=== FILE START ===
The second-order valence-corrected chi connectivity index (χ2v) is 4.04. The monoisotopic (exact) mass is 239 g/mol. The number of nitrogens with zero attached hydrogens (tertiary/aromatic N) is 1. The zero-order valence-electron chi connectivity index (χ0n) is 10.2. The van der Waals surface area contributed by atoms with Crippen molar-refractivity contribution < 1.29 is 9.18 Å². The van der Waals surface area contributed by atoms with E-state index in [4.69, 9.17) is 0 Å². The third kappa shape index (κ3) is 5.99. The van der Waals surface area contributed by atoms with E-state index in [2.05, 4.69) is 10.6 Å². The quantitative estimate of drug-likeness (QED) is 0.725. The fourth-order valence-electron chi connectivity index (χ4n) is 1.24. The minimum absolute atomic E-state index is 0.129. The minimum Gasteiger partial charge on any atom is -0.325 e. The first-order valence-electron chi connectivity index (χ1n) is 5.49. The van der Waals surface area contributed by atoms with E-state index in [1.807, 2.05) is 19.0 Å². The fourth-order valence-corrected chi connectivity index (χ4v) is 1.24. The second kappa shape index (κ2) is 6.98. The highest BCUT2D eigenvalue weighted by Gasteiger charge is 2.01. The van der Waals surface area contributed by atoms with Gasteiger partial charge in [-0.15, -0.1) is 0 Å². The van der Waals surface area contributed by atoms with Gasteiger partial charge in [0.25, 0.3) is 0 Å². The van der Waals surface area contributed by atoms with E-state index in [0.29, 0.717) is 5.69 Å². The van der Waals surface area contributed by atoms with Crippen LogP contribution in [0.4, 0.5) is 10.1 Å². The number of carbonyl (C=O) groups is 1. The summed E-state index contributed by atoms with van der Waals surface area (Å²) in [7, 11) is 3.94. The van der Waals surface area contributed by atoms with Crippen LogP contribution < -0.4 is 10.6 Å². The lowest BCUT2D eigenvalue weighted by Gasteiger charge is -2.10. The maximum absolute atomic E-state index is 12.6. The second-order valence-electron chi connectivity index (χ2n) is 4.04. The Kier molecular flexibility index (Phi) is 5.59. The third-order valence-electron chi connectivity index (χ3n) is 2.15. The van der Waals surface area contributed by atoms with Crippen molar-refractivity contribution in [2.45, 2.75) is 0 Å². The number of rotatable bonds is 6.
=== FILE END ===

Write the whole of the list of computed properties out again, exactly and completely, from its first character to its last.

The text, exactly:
The second-order valence-corrected chi connectivity index (χ2v) is 4.04. The monoisotopic (exact) mass is 239 g/mol. The number of nitrogens with zero attached hydrogens (tertiary/aromatic N) is 1. The zero-order valence-electron chi connectivity index (χ0n) is 10.2. The van der Waals surface area contributed by atoms with Crippen molar-refractivity contribution < 1.29 is 9.18 Å². The van der Waals surface area contributed by atoms with E-state index in [4.69, 9.17) is 0 Å². The third kappa shape index (κ3) is 5.99. The van der Waals surface area contributed by atoms with E-state index in [2.05, 4.69) is 10.6 Å². The quantitative estimate of drug-likeness (QED) is 0.725. The fourth-order valence-electron chi connectivity index (χ4n) is 1.24. The minimum absolute atomic E-state index is 0.129. The minimum Gasteiger partial charge on any atom is -0.325 e. The first-order valence-electron chi connectivity index (χ1n) is 5.49. The van der Waals surface area contributed by atoms with E-state index in [1.807, 2.05) is 19.0 Å². The fourth-order valence-corrected chi connectivity index (χ4v) is 1.24. The second kappa shape index (κ2) is 6.98. The highest BCUT2D eigenvalue weighted by Gasteiger charge is 2.01. The van der Waals surface area contributed by atoms with Gasteiger partial charge in [-0.15, -0.1) is 0 Å². The van der Waals surface area contributed by atoms with Gasteiger partial charge in [0.25, 0.3) is 0 Å². The van der Waals surface area contributed by atoms with E-state index in [0.29, 0.717) is 5.69 Å². The van der Waals surface area contributed by atoms with Crippen LogP contribution in [0.4, 0.5) is 10.1 Å². The number of carbonyl (C=O) groups is 1. The summed E-state index contributed by atoms with van der Waals surface area (Å²) in [7, 11) is 3.94. The van der Waals surface area contributed by atoms with Crippen LogP contribution < -0.4 is 10.6 Å². The lowest BCUT2D eigenvalue weighted by Gasteiger charge is -2.10. The maximum absolute atomic E-state index is 12.6. The second-order valence-electron chi connectivity index (χ2n) is 4.04. The Kier molecular flexibility index (Phi) is 5.59. The third-order valence-electron chi connectivity index (χ3n) is 2.15. The van der Waals surface area contributed by atoms with Crippen molar-refractivity contribution in [2.45, 2.75) is 0 Å². The number of rotatable bonds is 6.